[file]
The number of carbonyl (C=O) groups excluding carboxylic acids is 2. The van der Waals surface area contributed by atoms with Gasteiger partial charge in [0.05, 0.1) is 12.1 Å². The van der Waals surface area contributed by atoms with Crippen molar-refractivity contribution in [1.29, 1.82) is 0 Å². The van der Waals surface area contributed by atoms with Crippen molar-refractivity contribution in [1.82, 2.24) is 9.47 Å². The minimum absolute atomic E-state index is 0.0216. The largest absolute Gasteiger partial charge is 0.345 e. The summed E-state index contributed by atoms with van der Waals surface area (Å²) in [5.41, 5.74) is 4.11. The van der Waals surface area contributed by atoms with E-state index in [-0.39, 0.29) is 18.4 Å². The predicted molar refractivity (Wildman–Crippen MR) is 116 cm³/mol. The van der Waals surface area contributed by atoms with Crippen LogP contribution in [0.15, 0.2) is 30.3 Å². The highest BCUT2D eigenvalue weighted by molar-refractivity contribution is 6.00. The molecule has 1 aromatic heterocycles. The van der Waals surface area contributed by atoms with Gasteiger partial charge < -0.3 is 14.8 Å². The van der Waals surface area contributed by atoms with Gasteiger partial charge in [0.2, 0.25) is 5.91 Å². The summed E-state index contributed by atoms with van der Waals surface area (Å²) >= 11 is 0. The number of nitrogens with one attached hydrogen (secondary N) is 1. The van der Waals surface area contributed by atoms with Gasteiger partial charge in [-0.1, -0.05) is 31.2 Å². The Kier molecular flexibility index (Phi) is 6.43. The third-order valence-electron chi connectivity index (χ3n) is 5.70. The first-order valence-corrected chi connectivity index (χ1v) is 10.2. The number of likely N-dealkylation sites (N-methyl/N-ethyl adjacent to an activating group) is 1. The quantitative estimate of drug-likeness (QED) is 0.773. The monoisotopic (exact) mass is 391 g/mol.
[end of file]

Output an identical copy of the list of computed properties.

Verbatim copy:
The number of carbonyl (C=O) groups excluding carboxylic acids is 2. The van der Waals surface area contributed by atoms with Gasteiger partial charge in [0.05, 0.1) is 12.1 Å². The van der Waals surface area contributed by atoms with Crippen molar-refractivity contribution in [1.29, 1.82) is 0 Å². The van der Waals surface area contributed by atoms with Crippen molar-refractivity contribution in [1.82, 2.24) is 9.47 Å². The minimum absolute atomic E-state index is 0.0216. The largest absolute Gasteiger partial charge is 0.345 e. The summed E-state index contributed by atoms with van der Waals surface area (Å²) in [5.41, 5.74) is 4.11. The van der Waals surface area contributed by atoms with E-state index in [-0.39, 0.29) is 18.4 Å². The predicted molar refractivity (Wildman–Crippen MR) is 116 cm³/mol. The van der Waals surface area contributed by atoms with Crippen LogP contribution in [0.15, 0.2) is 30.3 Å². The highest BCUT2D eigenvalue weighted by molar-refractivity contribution is 6.00. The molecule has 1 aromatic heterocycles. The van der Waals surface area contributed by atoms with Gasteiger partial charge < -0.3 is 14.8 Å². The van der Waals surface area contributed by atoms with Gasteiger partial charge in [0.2, 0.25) is 5.91 Å². The summed E-state index contributed by atoms with van der Waals surface area (Å²) >= 11 is 0. The number of nitrogens with one attached hydrogen (secondary N) is 1. The van der Waals surface area contributed by atoms with Gasteiger partial charge in [-0.1, -0.05) is 31.2 Å². The Kier molecular flexibility index (Phi) is 6.43. The third-order valence-electron chi connectivity index (χ3n) is 5.70. The first-order valence-corrected chi connectivity index (χ1v) is 10.2. The number of likely N-dealkylation sites (N-methyl/N-ethyl adjacent to an activating group) is 1. The quantitative estimate of drug-likeness (QED) is 0.773. The monoisotopic (exact) mass is 391 g/mol.